U.S. News

At new French museum, the building steals the show

ANGELA DOLAND|Associated Press Writer

It's France's newest architectural wonder, and it looks something like an enormous white floppy sun hat. Or a giant swimming manta ray, or maybe an alien spacecraft.

The new Pompidou Center art museum in the eastern French city of Metz has generated a big buzz in the architecture world, largely for its complex free-form roof. When it opens to the public this week, the strange and arresting building will likely overshadow the Picassos, Dalis and Warhols it is exhibiting.

The building is all the more surreal for its setting amid the stern gray clocktowers and church steeples of Metz, chosen for its strategic location near France's borders with Germany, Luxembourg and Belgium.

Reporters got a preview of the museum, an outpost of Paris' Pompidou Center for modern and contemporary art, on Monday, two days before the opening.

Even many of those who find the exterior absurd will appreciate the galleries and how they interact with the art. On the ground floor, a hanging mirror reflects a maze of small, roofless rooms, giving art-gazers a contorted, ever-shifting view of the floor plan and art in other rooms.

The Pompidou Center is the first Paris museum to embark on what authorities call "cultural decentralization" — setting up art centers in unlikely areas outside the capital, with its hordes of masterpiece-worshipping tourists and savvy locals. The Louvre is also set to open a branch in the northern former mining town of Lens in 2012.

The Pompidou Center had a bumpy journey to Metz, a military town off the tourist circuit that has changed hands between France and Germany throughout history. The opening is several years late, and the planned budget has doubled to reach euro69.2 million ($90 million).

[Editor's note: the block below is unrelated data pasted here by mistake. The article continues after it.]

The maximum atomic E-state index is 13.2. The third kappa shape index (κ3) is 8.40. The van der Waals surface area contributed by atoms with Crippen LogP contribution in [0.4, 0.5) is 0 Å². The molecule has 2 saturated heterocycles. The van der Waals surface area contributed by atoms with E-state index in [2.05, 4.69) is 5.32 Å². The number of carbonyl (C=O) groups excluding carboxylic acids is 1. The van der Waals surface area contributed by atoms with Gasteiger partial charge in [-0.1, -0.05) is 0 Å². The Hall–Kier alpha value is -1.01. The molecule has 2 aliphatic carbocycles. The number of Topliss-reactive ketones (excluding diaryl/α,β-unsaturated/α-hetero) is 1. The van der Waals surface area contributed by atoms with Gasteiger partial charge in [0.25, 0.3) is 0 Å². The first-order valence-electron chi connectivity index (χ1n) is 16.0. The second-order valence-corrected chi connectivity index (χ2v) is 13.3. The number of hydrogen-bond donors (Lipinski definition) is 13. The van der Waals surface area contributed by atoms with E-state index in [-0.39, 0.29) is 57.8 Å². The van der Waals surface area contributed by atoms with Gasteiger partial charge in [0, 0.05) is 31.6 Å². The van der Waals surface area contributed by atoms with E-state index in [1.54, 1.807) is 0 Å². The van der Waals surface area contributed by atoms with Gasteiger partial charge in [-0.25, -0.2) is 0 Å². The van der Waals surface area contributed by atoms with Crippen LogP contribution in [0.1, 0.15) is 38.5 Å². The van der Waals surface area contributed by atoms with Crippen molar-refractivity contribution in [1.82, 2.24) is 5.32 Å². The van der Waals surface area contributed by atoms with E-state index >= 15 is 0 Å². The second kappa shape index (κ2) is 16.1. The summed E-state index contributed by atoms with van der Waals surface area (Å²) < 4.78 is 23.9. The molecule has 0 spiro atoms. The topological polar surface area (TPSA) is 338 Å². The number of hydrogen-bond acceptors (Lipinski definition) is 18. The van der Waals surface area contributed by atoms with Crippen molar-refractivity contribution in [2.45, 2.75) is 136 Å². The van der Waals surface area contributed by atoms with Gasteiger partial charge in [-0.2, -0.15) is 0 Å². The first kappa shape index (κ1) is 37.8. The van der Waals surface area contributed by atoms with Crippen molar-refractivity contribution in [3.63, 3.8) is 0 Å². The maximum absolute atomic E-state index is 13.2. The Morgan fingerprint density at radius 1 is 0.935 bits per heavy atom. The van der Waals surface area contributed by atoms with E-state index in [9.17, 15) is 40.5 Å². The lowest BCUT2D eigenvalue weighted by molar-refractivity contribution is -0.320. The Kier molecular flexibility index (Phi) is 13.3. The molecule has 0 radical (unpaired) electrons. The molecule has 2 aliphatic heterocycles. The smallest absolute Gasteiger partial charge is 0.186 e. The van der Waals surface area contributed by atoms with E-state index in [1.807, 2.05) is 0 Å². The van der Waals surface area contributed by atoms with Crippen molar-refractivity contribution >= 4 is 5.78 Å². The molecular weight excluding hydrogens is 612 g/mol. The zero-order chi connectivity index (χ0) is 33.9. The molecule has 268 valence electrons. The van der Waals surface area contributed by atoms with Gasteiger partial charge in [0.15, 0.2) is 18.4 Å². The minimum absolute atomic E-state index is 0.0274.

The roof, with its wooden frame covered over with fiberglass and teflon, is the tour de force. Supported by external pillars, it hangs over the building without touching the tops of the walls, letting outside air flow in. Japanese architect Shigeru Ban, who teamed up with Frenchman Jean de Gastines, based the roof's framework on the woven cane patterns of conical Chinese hats.

Since the new museum's three galleries are housing artistic treasures, there was extensive testing to make sure it could keep out the elements. Models were put in wind tunnels, pounded with snow and frozen.

The building also includes an obscure, built-in homage to the original Paris Pompidou Center, a similarly daring building famous for its exoskeleton and multicolored piping that was designed by Italian Renzo Piano and Briton Richard Rogers and opened in 1977. The new building's spire is 77 meters tall.

The museum, which also includes an auditorium and a restaurant, is designed to showcase mostly art on loan from the main Pompidou Center in Paris. The opening exhibit is called "Masterpieces?" and it includes nearly 800 works of art by artists including Matisse, Picasso, Kandinsky and Miro.

President Nicolas Sarkozy is to visit on Tuesday, ahead of Wednesday's opening, which launches five days of free celebrations for visitors.